NASA Curiosity rover has begun monitoring space radiation during its 8-month trip from Earth to Mars. The research will aid in planning for future human missions to the Red Planet. Curiosity launched on November 26 from Cape Canaveral, Fla., aboard the Mars Science Laboratory. The rover carries an instrument called the Radiation Assessment Detector (RAD) that monitors high-energy atomic and subatomic particles from the sun, distant supernovas and other sources. These particles constitute radiation that could be harmful to any microbes or astronauts in space or on Mars. The rover also will monitor radiation on the surface of Mars after its August 2012 landing.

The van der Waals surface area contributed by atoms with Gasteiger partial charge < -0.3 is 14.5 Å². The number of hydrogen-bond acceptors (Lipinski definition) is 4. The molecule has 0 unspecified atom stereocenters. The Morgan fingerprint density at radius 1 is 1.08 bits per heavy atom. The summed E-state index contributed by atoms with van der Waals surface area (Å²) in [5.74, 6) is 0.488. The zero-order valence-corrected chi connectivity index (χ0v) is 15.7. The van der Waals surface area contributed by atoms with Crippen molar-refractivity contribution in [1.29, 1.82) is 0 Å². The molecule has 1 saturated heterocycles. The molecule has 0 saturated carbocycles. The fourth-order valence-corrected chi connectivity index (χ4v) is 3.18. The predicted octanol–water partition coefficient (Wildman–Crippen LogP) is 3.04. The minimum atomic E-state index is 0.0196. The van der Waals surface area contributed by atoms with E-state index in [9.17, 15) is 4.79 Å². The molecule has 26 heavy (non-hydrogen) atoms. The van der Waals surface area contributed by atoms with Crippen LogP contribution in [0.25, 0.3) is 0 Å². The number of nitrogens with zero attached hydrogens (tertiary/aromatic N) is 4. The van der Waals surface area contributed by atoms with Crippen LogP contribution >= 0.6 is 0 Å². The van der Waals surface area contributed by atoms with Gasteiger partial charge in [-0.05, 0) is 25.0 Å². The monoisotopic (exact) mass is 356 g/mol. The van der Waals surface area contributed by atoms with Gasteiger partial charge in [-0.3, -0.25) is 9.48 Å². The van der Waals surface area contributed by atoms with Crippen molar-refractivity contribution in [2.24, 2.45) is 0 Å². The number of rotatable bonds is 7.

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As of 9 a.m. PST (noon EST) on December 14, the spacecraft will have traveled 31.9 million miles (51.3 million kilometers) of its 352-million-mile (567-million-kilometer) flight to Mars. The first trajectory correction maneuver during the trip is being planned for mid-January.